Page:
We are marking a great American anniversary this month. In November 1620 a battered old ship called the Mayflower arrived in the waters off Cape Cod in what is now the state of Massachusetts. The passengers aboard the Mayflower were our nation’s first founders — or, as Daniel Webster called them, “Our Pilgrim Fathers.”
Webster delivered a speech to honor these Pilgrims on the 200th anniversary of the Mayflower’s arrival. Calvin Coolidge, then-governor of Massachusetts and president-elect, delivered an address on the 300th anniversary.
Regrettably, we haven’t heard much about this year’s anniversary because the Pilgrims have fallen out of fashion in elite circles. Just this week, The New York Times food section published an article that called the Pilgrim story, including the First Thanksgiving, a “myth” and a “caricature.” In place of these so-called “myths,” the liberal newspaper seeks to substitute its own, claiming the history of our nation is an unbroken tale of conflict, oppression and misery.
But that’s a lie about our country and its founders. No matter what the revisionist historians at the Times cook up, the truth about the Pilgrims is more remarkable than any story or holiday special. This Thanksgiving, it’s worth reflecting on why we celebrate the Pilgrims and their living legacy for our nation.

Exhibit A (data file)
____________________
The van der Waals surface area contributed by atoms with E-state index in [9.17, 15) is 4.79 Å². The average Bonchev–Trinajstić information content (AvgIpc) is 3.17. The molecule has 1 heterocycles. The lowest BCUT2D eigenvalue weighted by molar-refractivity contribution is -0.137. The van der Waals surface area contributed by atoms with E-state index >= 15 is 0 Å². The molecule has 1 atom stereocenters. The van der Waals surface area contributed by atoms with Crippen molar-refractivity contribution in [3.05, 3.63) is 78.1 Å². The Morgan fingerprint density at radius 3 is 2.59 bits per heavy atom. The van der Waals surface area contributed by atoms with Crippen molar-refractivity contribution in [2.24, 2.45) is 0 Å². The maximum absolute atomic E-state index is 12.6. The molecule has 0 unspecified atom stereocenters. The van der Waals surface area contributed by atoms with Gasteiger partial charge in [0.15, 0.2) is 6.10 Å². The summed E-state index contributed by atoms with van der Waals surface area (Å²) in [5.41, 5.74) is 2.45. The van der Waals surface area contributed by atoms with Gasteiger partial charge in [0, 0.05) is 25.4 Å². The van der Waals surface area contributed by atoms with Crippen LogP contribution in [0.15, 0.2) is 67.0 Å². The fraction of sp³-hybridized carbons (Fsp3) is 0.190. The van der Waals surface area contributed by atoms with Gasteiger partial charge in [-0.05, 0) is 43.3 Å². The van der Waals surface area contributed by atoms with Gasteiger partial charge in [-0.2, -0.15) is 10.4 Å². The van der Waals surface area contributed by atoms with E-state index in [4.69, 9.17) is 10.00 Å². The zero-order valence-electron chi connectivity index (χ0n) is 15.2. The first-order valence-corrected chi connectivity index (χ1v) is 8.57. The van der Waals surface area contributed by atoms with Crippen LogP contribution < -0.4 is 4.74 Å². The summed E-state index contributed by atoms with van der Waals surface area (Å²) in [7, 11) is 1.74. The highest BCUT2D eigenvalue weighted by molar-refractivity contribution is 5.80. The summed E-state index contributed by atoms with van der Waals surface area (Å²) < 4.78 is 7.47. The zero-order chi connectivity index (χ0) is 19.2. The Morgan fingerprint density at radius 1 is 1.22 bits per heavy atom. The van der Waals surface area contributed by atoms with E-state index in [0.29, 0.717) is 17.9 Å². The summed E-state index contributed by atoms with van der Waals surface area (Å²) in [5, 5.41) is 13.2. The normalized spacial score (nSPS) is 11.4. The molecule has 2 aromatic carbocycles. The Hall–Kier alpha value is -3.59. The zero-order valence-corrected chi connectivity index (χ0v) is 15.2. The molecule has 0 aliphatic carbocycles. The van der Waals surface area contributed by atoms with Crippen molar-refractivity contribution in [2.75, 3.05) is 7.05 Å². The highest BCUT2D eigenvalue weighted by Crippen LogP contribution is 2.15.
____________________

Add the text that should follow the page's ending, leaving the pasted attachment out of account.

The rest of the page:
The Pilgrims were not the first European settlers to arrive in America, but they were exceptional nonetheless. As President John Quincy Adams put it, earlier European settlers were traders and adventurers motivated by “avarice and ambition.” They came principally to fish, farm and trap furs. By contrast, the Pilgrims braved the rough seas “under the single inspiration of conscience,” as Puritan Separatists from the Church of England seeking the freedom to practice their faith.
These Pilgrims distinguished themselves further by drafting a remarkable document to govern their community in the New World: the Mayflower Compact. In this covenant, the ship’s passengers agreed to form a “civil body politic” of “just and equal laws” based on the consent of the governed and dedicated to the “Glory of God” and the “general good of the colony.”
Immediately after signing the compact, the signatories conducted a democratic election to choose their first governor.